One taped conversation involved a demand for hush money made by a key player in the Watergate caper. "You have no choice but to come up with the $120,000 or whatever it is, right?" Nixon told an adviser.

Meanwhile, The Washington Post's Carl Bernstein and Bob Woodward began reporting juicy tidbits leaked by FBI official Mark Felt, then only known as the anonymous source called "Deep Throat." Belatedly realizing the scandal wasn't going away, Nixon appointed a special prosecutor, only to fire him when he subpoenaed the tapes. The top two officials of the Justice Department also lost their jobs for refusing to ax the special prosecutor, which went down in history as the Saturday Night Massacre.

Yet the pressure continued to build, compelling the president to release the tapes' transcripts — which revealed an decidedly unpresidential side of Nixon. It was a personality he'd managed to conceal during a political career that took him from Congress to the vice presidency under Dwight Eisenhower and to the White House on his second try.

Of the self-portrait Nixon left on the tapes, the Tribune observed: "He is humorless to the point of being inhumane. He is devious. He is vacillating. He is profane." Indeed, the transcripts are regularly dotted with excisions marked "expletive deleted."

He agreed to an aide's suggestion that Attorney General John Mitchell was the "Big Enchilada" and thus should be the fall guy for Watergate, despite being an old friend. Nixon was revealed as an equal-opportunity bigot. He reportedly called Judge John Sirica, who tried the Watergate burglars, a "wop." On one tape, Nixon laid out plans for his re-election campaign, saying: "For example — now the worst thing (unintelligible) is to go to anything that has to do with the arts. ... The arts you know — they're Jews, they're left-wing — in other words, stay away."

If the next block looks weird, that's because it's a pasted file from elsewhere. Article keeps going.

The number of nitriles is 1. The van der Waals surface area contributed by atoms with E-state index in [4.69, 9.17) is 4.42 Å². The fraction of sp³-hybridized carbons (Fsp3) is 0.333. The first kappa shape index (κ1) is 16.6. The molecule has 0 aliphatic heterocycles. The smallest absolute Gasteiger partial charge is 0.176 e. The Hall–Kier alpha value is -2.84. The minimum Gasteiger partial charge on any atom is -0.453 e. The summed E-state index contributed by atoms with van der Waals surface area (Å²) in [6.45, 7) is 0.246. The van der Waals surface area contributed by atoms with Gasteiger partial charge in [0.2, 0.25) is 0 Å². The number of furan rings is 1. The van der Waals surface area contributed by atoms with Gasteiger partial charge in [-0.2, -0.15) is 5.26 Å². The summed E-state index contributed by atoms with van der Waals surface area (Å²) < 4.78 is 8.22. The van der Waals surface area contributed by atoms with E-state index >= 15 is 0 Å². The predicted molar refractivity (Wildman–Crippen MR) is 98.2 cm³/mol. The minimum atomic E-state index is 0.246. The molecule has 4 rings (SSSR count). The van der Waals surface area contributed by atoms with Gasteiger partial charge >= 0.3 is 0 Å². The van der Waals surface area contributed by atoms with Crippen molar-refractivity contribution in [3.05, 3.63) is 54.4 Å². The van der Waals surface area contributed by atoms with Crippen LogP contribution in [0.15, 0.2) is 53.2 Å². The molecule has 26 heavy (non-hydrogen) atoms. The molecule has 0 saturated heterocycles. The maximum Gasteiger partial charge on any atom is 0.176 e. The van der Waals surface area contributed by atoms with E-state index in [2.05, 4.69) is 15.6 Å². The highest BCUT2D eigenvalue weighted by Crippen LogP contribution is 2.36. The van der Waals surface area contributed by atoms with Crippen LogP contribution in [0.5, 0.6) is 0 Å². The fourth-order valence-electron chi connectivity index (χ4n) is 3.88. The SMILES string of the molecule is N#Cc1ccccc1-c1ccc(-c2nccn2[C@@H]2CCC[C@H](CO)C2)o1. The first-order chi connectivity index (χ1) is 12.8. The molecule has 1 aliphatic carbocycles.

The remarkable nine-day stretch in early May 1974 was not just a tumultuous time in the nation's history but also marked a sea change for the Tribune. In rushing to print the transcript and then calling for Nixon to resign, Cook and Kirkpatrick continued the paper's ongoing break with the partisan excesses of the late Col. Robert McCormick's reign and the still rigidly conservative Tribune of the 1960s. Those two acts dramatically emphasized that the Tribune was turning a page.

The part this newspaper played in Nixon's downfall required a choice between statesmanship and partisanship. The Tribune regarded the Republican Party much as a parent does a child, having been present at its birth in the mid-1800s. It had played a key role in helping Abraham Lincoln become the first Republican to win the presidency and had backed Nixon in many election seasons.

So when writing an editorial saying Nixon had to go, Tribune editors knew Americans would take notice, that it would likely seal his fate. Yet there are historic moments when the nation's well-being has to take precedent over political loyalties — and the spring and summer of 1974 was one. From that perspective, the issue of Watergate could be simply put:

The presidency must "be separated from the man who now holds it," the Tribune said. "We must return to the day when people can shiver with pride instead of shudder with embarrassment when they see the flag or hear 'Hail to the Chief.'"

rgrossman@tribune.com